Feeds

Windows in HA does go

High availability without the rocket scientists

The essential guide to IT transformation

High Availability (HA) environments can obviously be classed as a `good thing’. For most users, however, the balance between need and the cost of implementation usually ends up tipping them towards the `not bother’ side of the fence.

One of the cost issues that plays an inevitable part in this process is that of applications development, for high availability systems have traditionally been specialist environments requiring specialist skills. Put it this way, a typical Windows developer would not be expected to slot into that world at the drop of a hat.

One solution to this, adopted by Marathon Technologies, has been to provide an environment in which Windows developers can become HA `specialists’ without having to learn any new tricks. Indeed, they do not even have to know about development issues for Microsoft’s own clustering environment. According to Marathon’s EMEA sales director, Nick Turnbull, the Windows-based everRun technology makes no demands on developers for it has been developed to appear as a single server. “Any application that can run on a single Windows server can run on Marathon,” he said.

This is due to the architecture of the system and the patented virtualisation technology it employs. The HA software is a virtual server running on one member of a pair of identical servers connected by GBit Ethernet. The single instance of an application then runs in this virtual server, which in turn drives the two servers so that one runs as a permanent hot standby. The virtual server also acts as a metadatabase of the state of the two co-servers to ensure full synchronisation. The virtual server can be switched between the two servers as incidents, or maintenance schedules, demand.

As well as the everRun system, which aims to provide zero downtime continuous availability, there is also a lower-cost implementation called everRun HA. This is aimed at the data replication market and has the added advantage that the servers need not be identical as the virtual server only runs on one of them. There is also a disaster-tolerant implementation called SplitSite.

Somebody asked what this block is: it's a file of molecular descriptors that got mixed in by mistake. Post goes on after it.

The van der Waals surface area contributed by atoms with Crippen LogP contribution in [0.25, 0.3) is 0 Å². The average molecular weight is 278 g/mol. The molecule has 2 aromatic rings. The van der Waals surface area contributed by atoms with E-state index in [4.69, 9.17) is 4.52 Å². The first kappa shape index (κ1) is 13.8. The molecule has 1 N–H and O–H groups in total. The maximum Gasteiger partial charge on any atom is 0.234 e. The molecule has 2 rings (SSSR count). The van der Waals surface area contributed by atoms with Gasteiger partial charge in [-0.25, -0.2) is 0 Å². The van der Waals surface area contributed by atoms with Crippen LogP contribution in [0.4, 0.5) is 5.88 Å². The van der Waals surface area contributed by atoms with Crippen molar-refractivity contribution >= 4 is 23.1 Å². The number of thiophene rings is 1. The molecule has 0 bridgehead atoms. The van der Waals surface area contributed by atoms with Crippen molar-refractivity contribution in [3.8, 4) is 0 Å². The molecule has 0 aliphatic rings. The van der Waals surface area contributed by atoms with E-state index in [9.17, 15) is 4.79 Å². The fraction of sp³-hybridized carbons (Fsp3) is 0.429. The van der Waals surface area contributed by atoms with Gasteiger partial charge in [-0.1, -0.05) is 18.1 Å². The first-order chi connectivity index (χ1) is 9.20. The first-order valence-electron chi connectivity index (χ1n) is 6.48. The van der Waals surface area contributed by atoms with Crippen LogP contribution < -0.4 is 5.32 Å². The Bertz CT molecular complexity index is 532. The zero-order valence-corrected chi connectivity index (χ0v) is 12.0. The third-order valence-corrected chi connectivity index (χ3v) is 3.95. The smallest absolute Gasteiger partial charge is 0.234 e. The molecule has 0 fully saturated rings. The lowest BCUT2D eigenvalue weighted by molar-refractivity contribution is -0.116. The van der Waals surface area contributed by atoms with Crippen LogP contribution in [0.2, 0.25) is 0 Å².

Though only Windows-based to date, Turnbull indicated that a Linux version is in development. “But users are not running critical applications on Linux,” he rather bravely suggested.

One environment that is a strong base for critical applications is Java and following the rapprochement between Microsoft and Sun Microsytems, and the appearance of news tools to allow Windows applications to run in Java (and vice versa) this could prove to be a useful tool for developers in both camps looking to offer HA operations without recourse to more traditional and expensive options. ®

Secure remote control for conventional and virtual desktops

More from The Register

next story
Microsoft boots 1,500 dodgy apps from the Windows Store
DEVELOPERS! DEVELOPERS! DEVELOPERS! Naughty, misleading developers!
Apple promises to lift Curse of the Drained iPhone 5 Battery
Have you tried turning it off and...? Never mind, here's a replacement
Mozilla's 'Tiles' ads debut in new Firefox nightlies
You can try turning them off and on again
Linux turns 23 and Linus Torvalds celebrates as only he can
No, not with swearing, but by controlling the release cycle
Scratched PC-dispatch patch patched, hatched in batch rematch
Windows security update fixed after triggering blue screens (and screams) of death
prev story

Whitepapers

Endpoint data privacy in the cloud is easier than you think
Innovations in encryption and storage resolve issues of data privacy and key requirements for companies to look for in a solution.
Implementing global e-invoicing with guaranteed legal certainty
Explaining the role local tax compliance plays in successful supply chain management and e-business and how leading global brands are addressing this.
Advanced data protection for your virtualized environments
Find a natural fit for optimizing protection for the often resource-constrained data protection process found in virtual environments.
Boost IT visibility and business value
How building a great service catalog relieves pressure points and demonstrates the value of IT service management.
Next gen security for virtualised datacentres
Legacy security solutions are inefficient due to the architectural differences between physical and virtual environments.